The mild TMJ disorder, which is also known as myofascial pain syndrome (MPS), is a condition that affects the muscles and tissues around the temporomandibular joint.
This is where your lower jaw or “mandible” and your skull meet and hinge to allow you to talk, swallow, eat, etc. Your temporomandibular joint has to be in good working order to live a normal, healthy life. If not, then it can lead to a mild TMJ disorder.
What Are the Signs and Symptoms of MPS?
Mild TMJ disorder symptoms are pretty noticeable but not nearly as severe as conditions that cause pain for more people.
Some signs you might have a mild TMJ disorder include:
- A click or pop when opening your mouth or chewing
- You hear a grating sound in your jaw joint when opening and closing your mouth too much, known as crepitus
- Any change to the way you smile (crooked, unable to open wide)
- Difficulty swallowing (dysphagia) with no apparent cause like acid reflux medication or food lodged in the throat
What Causes MPS?
The exact cause of myofascial pain syndrome isn’t known. Still, several factors may contribute to its development, including previous injury or illness, stress, poor dental health, arthritis, teeth grinding, and normal wear and tear on joints as you age.
Someone susceptible to this condition may have one or more risk factors that make them more likely to develop MPS.
How Is MPS Treated?
If you are diagnosed with MPS, your doctor will discuss the best treatment options with you. It is essential to keep in mind that there is no cure for these conditions, but there are ways to manage the symptoms and make a living with it easier on yourself.
Your doctor might prescribe medicines like nonsteroidal anti-inflammatory drugs (NSAIDs) or narcotic analgesics for a mild TMJ disorder if it is causing significant discomfort or making it hard for you to eat and sleep.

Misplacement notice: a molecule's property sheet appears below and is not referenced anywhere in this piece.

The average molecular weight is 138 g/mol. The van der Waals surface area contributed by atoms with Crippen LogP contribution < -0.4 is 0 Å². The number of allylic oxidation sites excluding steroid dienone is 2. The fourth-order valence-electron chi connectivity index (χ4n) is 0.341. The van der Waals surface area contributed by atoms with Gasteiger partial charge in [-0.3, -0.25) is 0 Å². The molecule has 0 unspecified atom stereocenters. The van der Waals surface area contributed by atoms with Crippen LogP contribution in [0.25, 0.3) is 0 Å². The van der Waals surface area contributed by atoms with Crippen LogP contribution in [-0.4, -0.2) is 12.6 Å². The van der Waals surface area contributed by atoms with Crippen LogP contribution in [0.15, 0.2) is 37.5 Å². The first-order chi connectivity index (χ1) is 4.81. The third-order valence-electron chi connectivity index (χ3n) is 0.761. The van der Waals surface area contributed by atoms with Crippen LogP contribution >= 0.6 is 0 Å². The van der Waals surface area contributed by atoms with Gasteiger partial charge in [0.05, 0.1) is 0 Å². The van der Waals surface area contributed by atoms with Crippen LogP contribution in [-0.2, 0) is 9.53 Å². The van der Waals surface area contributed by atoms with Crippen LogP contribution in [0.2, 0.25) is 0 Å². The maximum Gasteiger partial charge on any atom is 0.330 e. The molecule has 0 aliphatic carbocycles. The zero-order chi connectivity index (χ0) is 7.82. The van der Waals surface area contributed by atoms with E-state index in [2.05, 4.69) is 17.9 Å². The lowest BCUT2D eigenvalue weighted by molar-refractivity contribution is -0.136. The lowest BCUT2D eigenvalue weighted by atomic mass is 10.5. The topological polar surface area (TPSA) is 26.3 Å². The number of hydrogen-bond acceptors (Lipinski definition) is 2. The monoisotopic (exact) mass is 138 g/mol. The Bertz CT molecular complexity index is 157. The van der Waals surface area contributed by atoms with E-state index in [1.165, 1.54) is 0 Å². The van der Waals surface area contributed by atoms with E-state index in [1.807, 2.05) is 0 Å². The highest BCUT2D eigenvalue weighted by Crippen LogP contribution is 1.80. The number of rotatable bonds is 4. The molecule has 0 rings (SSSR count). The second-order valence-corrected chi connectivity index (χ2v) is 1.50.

A physical therapist can teach you exercises and stretches that can help alleviate some stress on your jaw joint and muscles. This may be especially helpful early in your diagnosis before the pain becomes too severe.
An occlusal splint with a soft inner surface may be prescribed if you grind or clench your teeth at night (nocturnal bruxism). It helps protect the muscles, bones, and joints of the mouth from damage by distributing the pressure evenly over a larger surface area. It is effective in both relieving symptoms and stopping teeth grinding entirely in some cases.
Surgery is only recommended as an extreme last resort for myofascial pain syndrome because it can delay or prevent natural healing. If you have severe TMJ disorder, your doctor might recommend surgery to cut soft tissue around the joint, remove excess bone growth or realign your jaw to restore movement and relieve pain.
Is There a Way to Prevent MPS?
There are things you can do to lower your chances of getting myofascial pain syndrome, including:
- Quit smoking if you currently smoke or have recently quit. Smoking can make it harder for your muscles and jaw to heal.
- Exercise regularly to stay fit, which will also help with stress management.
- Eat a healthy diet that is low in fat, sugar, and refined carbohydrates to maintain optimal health. Studies have shown that changing.
What Should I Do If Symptoms Worsen or Don’t Improve?
If you don’t see a noticeable improvement with treatment for a mild TMJ disorder within six weeks or experience new symptoms that are more painful or frequent, contact your doctor.
If your symptoms worsen suddenly or don’t go away after trying self-care treatments like rest and over-the-counter medication for a mild TMJ disorder, call 911 or seek immediate care.
Signs that might indicate a sudden worsening of myofascial pain syndrome are:
- Severe pain in the jaw joint area
- Unable to move jaw at all
- Inflammation of the joint area
- Difficulty speaking due to extreme jaw stiffness
- Drooling and difficulty swallowing due to severe stiffness
- Black and blue marks on the face or neck from clenching or grinding teeth during sleep.
- Dizziness, vomiting, confusion, or other new neurological symptoms (trouble walking or coordination) may indicate a more severe condition such as stroke.
Always contact your doctor immediately if you experience any of the above conditions. They may need to be treated at a hospital for the immediate danger they present, but they could also help rule out some emergencies that require immediate attention. It is better to be safe than sorry!